A lifetime of lessons grew in my dad rsquo s garden

HOME AND GARDEN — When I was a child, it never occurred to me that other people didn’t grow their own vegetables.

Frozen and canned produce were completely foreign concepts to me. I didn’t even know they existed.

My dad has always kept a very large garden in the backyard. He spends countless hours, year-round, working on his garden.

The winter is reserved for planning, and ordering seeds. In the spring, he starts in on his “baby plants.” The sills of the picture windows in my parents’ house fill up with seedlings, lined up on top of heating pads, with lamps hovering over them.

In late spring, there is soil tilling to be done. There is measuring, planting, watering, and protecting the seedlings from frost.

When summer rolls around, it is time to start reaping the benefits of the garden. Even that part is a labor of love, though. We get to eat all the fresh vegetables we want, but there is still picking, weeding, canning, and freezing.

In the fall, some vegetables still grow. But they have to be saved from the frosty nights. Before winter officially sets in, the soil must be turned over again.

There is a running joke in my family; whenever someone asks, “Where’s Dad?” the answer is always, “Probably in the garden.”

It sounds like a lot of work. It is. When I was a kid, garden tasks were definitely on the chore list. Requests from my parents for any of us three kids to pick vegetables, do some weeding, shell peas, dig potatoes, or shuck corn, were met with a lot of whining.

But, having a garden taught us things, too. Responsibility, sure. Lessons in science and nature, of course. The fact that hard work pays off, in tangible ways — we learned that, too.

There was always a certain level of playfulness about the garden when we were kids, even though it was hard work. We played hide and seek in the corn stalks. We picked berries and smashed them up to make “jelly” or use as dye. We fashioned boats out of overgrown zucchinis and floated them on our pond. We put up a roadside stand where we sold raspberries and got to keep the money. We carved jack-o-lanterns in the huge pumpkins. We made decorations out of dried corn stalks and gourds.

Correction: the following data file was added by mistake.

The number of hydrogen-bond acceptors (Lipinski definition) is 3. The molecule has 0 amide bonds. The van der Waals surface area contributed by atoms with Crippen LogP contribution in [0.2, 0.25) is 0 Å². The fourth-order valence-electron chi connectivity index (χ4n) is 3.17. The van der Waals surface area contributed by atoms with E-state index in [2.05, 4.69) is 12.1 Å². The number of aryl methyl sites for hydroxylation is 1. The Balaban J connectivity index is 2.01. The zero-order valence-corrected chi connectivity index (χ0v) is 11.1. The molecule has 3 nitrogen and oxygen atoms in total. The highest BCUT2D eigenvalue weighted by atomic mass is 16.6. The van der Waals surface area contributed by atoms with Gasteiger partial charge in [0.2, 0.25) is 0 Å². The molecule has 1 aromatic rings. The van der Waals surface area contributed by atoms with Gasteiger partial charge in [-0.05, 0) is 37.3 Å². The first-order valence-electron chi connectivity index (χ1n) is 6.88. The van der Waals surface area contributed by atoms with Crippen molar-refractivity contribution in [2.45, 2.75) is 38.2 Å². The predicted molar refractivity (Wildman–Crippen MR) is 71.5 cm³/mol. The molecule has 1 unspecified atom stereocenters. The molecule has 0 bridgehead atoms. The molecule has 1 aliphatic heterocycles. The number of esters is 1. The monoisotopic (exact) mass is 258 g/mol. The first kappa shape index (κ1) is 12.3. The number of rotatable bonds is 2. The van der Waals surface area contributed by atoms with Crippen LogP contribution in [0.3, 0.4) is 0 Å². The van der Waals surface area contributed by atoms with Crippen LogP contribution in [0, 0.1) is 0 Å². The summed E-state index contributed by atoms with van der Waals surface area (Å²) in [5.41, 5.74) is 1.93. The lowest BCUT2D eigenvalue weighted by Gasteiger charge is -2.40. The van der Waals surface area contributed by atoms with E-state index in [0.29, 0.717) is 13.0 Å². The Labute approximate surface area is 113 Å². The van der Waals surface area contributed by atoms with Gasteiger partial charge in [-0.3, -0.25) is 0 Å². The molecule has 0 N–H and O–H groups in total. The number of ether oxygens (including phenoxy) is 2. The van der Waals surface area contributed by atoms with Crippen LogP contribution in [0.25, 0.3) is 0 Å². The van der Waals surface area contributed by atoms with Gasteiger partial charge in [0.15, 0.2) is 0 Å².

We spent seemingly endless summer days stuffing warm strawberries, raspberries, and blueberries into our mouths, and ate the freshest vegetables imaginable at dinner every night.

I have to admit, when I was an adolescent and then a surly teenager, I didn’t want much to do with the garden, nor did I advertise the fact that we had one. At times, I wished my parents could just “be normal” and buy vegetables at the grocery store like everyone else.

Never in a million years would I have admitted to my friends that I spent summer evenings with my hands in a bowl full of peas, the green, slimy material stuck under my fingernails and stinging me.

But, it was fun to have contests to see who could shell the most peas, and to laugh at our old yellow Lab when she became obsessed with stealing and eating pea pods.

Never in a billion years would I have told anyone that my family was militant about composting, with a giant pile of rotting produce sitting behind the house.

But, it was interesting to see the material return to the earth.

Never in a trillion years would I have blurted out the fact that we spread our horse’s manure on the garden as a form of natural fertilizer.

I still think this aspect of gardening is kind of disgusting.

Looking back, though, I realize I just took the garden for granted. Now, however, we’re a family that is totally trendy. We’re so “green.” What once may have been considered weird, or gross, is now considered cool.

It isn’t just about the food, though, at least not for my dad. It isn’t just a means to an end. There’s something therapeutic to it. As a scientist and a professor, he spends all day in an office, a classroom, or a lab. He grew up on a farm in Vermont. I think that big, square patch of earth behind his East Greenbush house is where he gets back to his roots.

I also think that garden has become his safe haven. Over the years, that’s where he would go whenever trouble was brewing. Three kids under the age of 5 screaming and crying? Out to the garden. Three teenage girls bickering constantly? Out to the garden. An empty, lonely nest after three adult girls have flown the coop? Out to the garden.

He is proud of his garden, and he should be. It’s big and bountiful and the produce is out-of-this-world delicious. He’s planted it, nurtured it, and stuck by it through hard times — birds and deer eating the berries, and hail, flooding, and drought destroying the vegetables.

He has perfected his crops and experiments with new ones every season.

He has even managed to grow fresh lettuce to eat all throughout the past two winters, by fashioning a cold frame out of an old picture window, and keeping the plants warm with concrete blocks heated in the fireplace. We ate fresh salad — literally, fresh-picked that day — on Christmas.

Holidays are often made special by his produce. On Easter we ate “Grade A green beans.” My father sorts and labels his produce according to strain and quality.

Today, whenever one of his three daughters mentions eating a vegetable — we’ve all moved out of the house and live independently now — my dad gives her grief for eating something store-bought and insists we can stop by for the “real deal” any time. We often do.

I have to say, I much prefer his vegetables to any others I’ve managed to buy and consume. I’m glad I grew up with a garden. I hope I manage to grow a garden half as good when I own a home and have a family.

I hope to someday instill in my children the idea that food doesn’t just come from the store. I’ll make them weed, and get dirty, and appreciate the earth. They’ll thank me later.

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